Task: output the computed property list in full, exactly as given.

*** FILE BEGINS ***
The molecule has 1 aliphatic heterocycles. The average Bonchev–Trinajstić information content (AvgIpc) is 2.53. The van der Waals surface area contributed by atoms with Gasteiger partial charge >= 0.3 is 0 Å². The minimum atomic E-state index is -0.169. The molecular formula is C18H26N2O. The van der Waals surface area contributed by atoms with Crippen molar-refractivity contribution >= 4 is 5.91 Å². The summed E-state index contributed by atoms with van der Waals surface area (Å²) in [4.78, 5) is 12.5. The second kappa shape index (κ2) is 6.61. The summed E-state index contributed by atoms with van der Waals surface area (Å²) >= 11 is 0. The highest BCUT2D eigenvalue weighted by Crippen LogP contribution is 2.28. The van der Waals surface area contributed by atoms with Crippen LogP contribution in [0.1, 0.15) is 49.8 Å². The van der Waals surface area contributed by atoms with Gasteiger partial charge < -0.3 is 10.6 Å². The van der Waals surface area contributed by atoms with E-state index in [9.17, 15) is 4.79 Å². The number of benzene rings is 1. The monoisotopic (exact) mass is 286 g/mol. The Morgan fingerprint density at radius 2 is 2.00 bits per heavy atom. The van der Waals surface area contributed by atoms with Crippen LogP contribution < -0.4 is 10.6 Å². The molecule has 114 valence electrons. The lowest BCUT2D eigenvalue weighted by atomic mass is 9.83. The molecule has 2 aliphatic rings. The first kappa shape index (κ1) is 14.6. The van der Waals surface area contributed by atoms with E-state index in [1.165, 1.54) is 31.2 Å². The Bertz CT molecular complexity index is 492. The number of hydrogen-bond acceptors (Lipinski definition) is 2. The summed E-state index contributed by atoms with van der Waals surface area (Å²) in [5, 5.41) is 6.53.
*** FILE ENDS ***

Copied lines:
The molecule has 1 aliphatic heterocycles. The average Bonchev–Trinajstić information content (AvgIpc) is 2.53. The van der Waals surface area contributed by atoms with Gasteiger partial charge >= 0.3 is 0 Å². The minimum atomic E-state index is -0.169. The molecular formula is C18H26N2O. The van der Waals surface area contributed by atoms with Crippen molar-refractivity contribution >= 4 is 5.91 Å². The summed E-state index contributed by atoms with van der Waals surface area (Å²) in [4.78, 5) is 12.5. The second kappa shape index (κ2) is 6.61. The summed E-state index contributed by atoms with van der Waals surface area (Å²) >= 11 is 0. The highest BCUT2D eigenvalue weighted by Crippen LogP contribution is 2.28. The van der Waals surface area contributed by atoms with Crippen LogP contribution in [0.1, 0.15) is 49.8 Å². The van der Waals surface area contributed by atoms with Gasteiger partial charge < -0.3 is 10.6 Å². The van der Waals surface area contributed by atoms with E-state index in [9.17, 15) is 4.79 Å². The number of benzene rings is 1. The monoisotopic (exact) mass is 286 g/mol. The Morgan fingerprint density at radius 2 is 2.00 bits per heavy atom. The van der Waals surface area contributed by atoms with Crippen LogP contribution < -0.4 is 10.6 Å². The molecule has 114 valence electrons. The lowest BCUT2D eigenvalue weighted by atomic mass is 9.83. The molecule has 2 aliphatic rings. The first kappa shape index (κ1) is 14.6. The van der Waals surface area contributed by atoms with E-state index in [1.165, 1.54) is 31.2 Å². The Bertz CT molecular complexity index is 492. The number of hydrogen-bond acceptors (Lipinski definition) is 2. The summed E-state index contributed by atoms with van der Waals surface area (Å²) in [5, 5.41) is 6.53.